Despite all those reasons to strength train, it’s usually counterproductive to try to get stronger during the season. You should use the off-season to get strong, and then aim to maintain your strength during the season.
Strength training helps you get stronger, develop more endurance and probably gain speed. (Who doesn’t want that?)
Here are some of the reasons why you should incorporate strength training into your triathlon training:
Strength training can prevent injury and promote proper form
Weak muscles can lead to improper form and put extra weight on joints, ligaments and tendons – all of which are main factors contributing to overuse injuries. For example, if you have weak hips, glutes, or quads, your knees may collapse when squatting or running, leading to knee or Iliotibial band (IT) pain. Strengthening the muscles around the joints can facilitate proper form, allowing you to exercise more efficiently and can help prevent an injury.
Strength training can improve your running economy
Strength training is one of the best ways for you to boost performance in your run. Lift weights, train the core, and complete jump training movements to improve your running economy, or how efficiently your body uses oxygen. An efficient, well-trained body uses less oxygen to control muscles when you’re pushing the pace, so you’ll be able to run harder for longer amounts of time.
If you lift weights, you will get faster
Endurance sports require strength – you need the ability to generate enough force to actually go fast. You do not need to gain a lot of muscle mass, you just have to be strong relative to your weight – because the strength required for swimming and cycling to propel yourself requires significant muscular power. You’ll exert less energy the stronger you are; and you will also maintain your form when muscle fatigue sets in later in the race ending with a strong finish.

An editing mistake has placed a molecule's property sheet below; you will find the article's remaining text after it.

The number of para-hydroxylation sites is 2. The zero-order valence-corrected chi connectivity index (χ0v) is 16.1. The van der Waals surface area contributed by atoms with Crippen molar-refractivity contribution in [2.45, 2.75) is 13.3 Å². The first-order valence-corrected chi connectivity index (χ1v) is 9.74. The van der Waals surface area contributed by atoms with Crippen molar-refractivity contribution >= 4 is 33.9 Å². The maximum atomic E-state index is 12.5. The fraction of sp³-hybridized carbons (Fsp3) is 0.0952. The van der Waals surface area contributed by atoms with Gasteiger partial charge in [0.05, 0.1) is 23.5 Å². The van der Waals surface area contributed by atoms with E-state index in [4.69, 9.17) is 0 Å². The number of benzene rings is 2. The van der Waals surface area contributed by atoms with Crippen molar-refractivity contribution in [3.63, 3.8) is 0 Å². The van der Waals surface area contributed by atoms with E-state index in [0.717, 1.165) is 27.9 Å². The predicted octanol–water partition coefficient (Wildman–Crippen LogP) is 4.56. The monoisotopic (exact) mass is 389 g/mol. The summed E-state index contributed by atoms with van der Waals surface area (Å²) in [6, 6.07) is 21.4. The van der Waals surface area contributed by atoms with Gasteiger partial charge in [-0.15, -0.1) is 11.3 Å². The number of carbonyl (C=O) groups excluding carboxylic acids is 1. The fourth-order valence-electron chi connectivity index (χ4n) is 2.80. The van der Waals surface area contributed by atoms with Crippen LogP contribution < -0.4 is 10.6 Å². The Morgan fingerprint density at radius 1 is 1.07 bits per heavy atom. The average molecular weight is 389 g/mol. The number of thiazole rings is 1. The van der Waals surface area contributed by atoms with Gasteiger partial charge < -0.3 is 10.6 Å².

You will stay fit and recover faster
Lifting weights can boost metabolism and induce the release of hormones leading to leaner body and faster recovery time if you do get injured. Doing compound movements when you use several large muscle groups at one time, such as squats, are most effective at burning fat, stimulating metabolism and releasing hormones.
You will maintain fitness as you age
As you get older, muscle mass and strength naturally decreases (and things begin to sag!). Lifting weights can help stall or even reverse this. It will help you maintain muscle mass and continue to generate the power that will enable you to complete your workouts.
In the grand scheme of things, strength training is still a small percentage of your total training time. It should always be quality over quantity – that should apply to your swim, bike and run sessions as well. You should be strength training 2-3 times per week, but these aren’t three long, time-consuming sessions. So now the question is when and where?
First or Second?
Most likely you’ll be doing strength training on the same day as another session, but which should you do first?
This will depend on the intensity of the other session that day. Your triathlon training is the main focus, so any strength training that could tire you may not be ideal if you have a timed session or race simulation that day. But if you have a swim or steady ride, then the order won’t matter as much.
Your strength straining session should be about 30-45 minutes, but be adaptable. If you’re too tired or not in the mood, make any changes you feel are necessary for that day – re-order the exercises, reduce the load or refocus and pick up where you left off on another day.
It is unfortunate that so many triathletes are watching from the sidelines with injuries. That indicates they may not be incorporating strength training and they just want to be running, biking and swimming. Don’t let that be you. If you don’t know how to get started with a strength training workout, contact me today and I’ll get you on a training program which includes strength training.
Train Right, Tri Right!